When a crime occurs out of the view of police, the agency will conduct a criminal investigation to determine who committed the criminal act. During or after an investigation, law enforcement may arrest a person via a warrant for arrest.
A warrant for arrest, also known as an arrest warrant, is an order signed by a judge authorizing police to arrest an individual. A judge makes the decision to sign a warrant based on the probable cause the police or district attorney provides to support the warrant.
Probable cause is a reasonable belief that the suspect has committed a crime. It is also a reasonable belief he will commit a crime. To show probable cause and obtain a warrant, police must have sufficient knowledge the suspect committed a crime based on evidence such as DNA or witness statements.
The probable cause provided by the police cannot be based on suspicion or unsubstantial evidence.
Not exactly. Both types of warrants lead to the person listed in the warrant being arrested. However, a bench warrant is issued by a judge for a violation of a court rule, such as failing to appear in court or missing jury duty.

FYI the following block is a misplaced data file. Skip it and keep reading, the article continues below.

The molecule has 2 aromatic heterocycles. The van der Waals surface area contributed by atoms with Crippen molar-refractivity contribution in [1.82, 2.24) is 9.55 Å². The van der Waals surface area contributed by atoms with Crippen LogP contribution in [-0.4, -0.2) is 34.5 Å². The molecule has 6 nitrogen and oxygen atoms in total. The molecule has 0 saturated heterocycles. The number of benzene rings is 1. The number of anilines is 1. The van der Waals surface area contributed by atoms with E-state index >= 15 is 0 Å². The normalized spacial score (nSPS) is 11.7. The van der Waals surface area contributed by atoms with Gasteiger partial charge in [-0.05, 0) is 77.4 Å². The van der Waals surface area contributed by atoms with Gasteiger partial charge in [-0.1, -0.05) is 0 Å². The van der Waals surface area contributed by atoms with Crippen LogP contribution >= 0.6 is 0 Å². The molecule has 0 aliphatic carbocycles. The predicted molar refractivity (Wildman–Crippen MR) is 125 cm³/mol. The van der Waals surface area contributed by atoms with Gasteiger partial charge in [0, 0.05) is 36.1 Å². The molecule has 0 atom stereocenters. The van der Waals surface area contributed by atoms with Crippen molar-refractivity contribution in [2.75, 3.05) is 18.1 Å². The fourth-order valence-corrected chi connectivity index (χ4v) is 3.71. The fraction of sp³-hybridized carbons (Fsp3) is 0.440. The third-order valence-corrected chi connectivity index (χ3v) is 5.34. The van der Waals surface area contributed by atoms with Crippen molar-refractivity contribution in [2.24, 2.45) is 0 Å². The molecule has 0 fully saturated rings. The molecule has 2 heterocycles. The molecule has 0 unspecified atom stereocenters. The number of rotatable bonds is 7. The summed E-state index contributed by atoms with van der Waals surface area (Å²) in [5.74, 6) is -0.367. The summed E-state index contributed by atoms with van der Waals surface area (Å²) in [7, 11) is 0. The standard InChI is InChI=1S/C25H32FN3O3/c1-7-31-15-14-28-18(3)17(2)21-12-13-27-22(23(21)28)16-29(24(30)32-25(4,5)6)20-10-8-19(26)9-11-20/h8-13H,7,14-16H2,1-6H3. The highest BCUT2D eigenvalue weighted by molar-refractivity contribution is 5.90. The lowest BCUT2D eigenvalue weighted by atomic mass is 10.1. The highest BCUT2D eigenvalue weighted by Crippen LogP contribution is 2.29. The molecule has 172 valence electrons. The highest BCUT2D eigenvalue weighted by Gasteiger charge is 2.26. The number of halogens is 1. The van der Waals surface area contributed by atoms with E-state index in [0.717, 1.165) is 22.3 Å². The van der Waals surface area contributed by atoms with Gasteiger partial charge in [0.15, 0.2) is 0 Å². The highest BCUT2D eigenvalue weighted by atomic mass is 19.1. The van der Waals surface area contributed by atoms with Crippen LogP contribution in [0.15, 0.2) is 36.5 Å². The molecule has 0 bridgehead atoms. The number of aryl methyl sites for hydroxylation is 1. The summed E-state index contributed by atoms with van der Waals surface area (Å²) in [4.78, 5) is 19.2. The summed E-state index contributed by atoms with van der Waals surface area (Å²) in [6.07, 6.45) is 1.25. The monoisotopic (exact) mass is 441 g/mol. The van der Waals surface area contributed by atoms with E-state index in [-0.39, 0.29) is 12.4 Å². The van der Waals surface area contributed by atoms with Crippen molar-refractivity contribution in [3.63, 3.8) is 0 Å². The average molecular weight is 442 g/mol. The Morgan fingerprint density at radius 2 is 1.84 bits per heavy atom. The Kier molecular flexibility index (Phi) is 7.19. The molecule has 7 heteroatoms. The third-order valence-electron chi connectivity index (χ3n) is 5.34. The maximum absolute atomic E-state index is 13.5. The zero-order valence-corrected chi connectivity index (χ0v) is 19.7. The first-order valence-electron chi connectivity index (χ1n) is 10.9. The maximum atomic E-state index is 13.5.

An arrest warrant can still be issued for you even if you did not commit a crime. Sometimes a warrant for arrest can be issued for the wrong person. For example, if a person steals someone’s identity and commits a crime using that identity, the other person may be arrested.
An arrest warrant will become an outstanding arrest warrant instead of expiring. An outstanding warrant simply means it is valid and a suspect can be arrested at any time.
A warrant for arrest is a serious because you are facing a criminal charge. Getting rid of the warrant may involve turning yourself into police. You want to talk to a criminal attorney to understand more about your legal options.
Last Modified: 07-04-2018 07:55 PM PDTLaw Library Disclaimer
We've helped more than 4 million clients find the right lawyer – for free. Present your case online in minutes. LegalMatch matches you to pre-screened lawyers in your city or county based on the specifics of your case. Within 24 hours experienced local lawyers review it and evaluate if you have a solid case. If so, attorneys respond with an offer to represent you that includes a full attorney profile with details on their fee structure, background, and ratings by other LegalMatch users so you can decide if they're the right lawyer for you.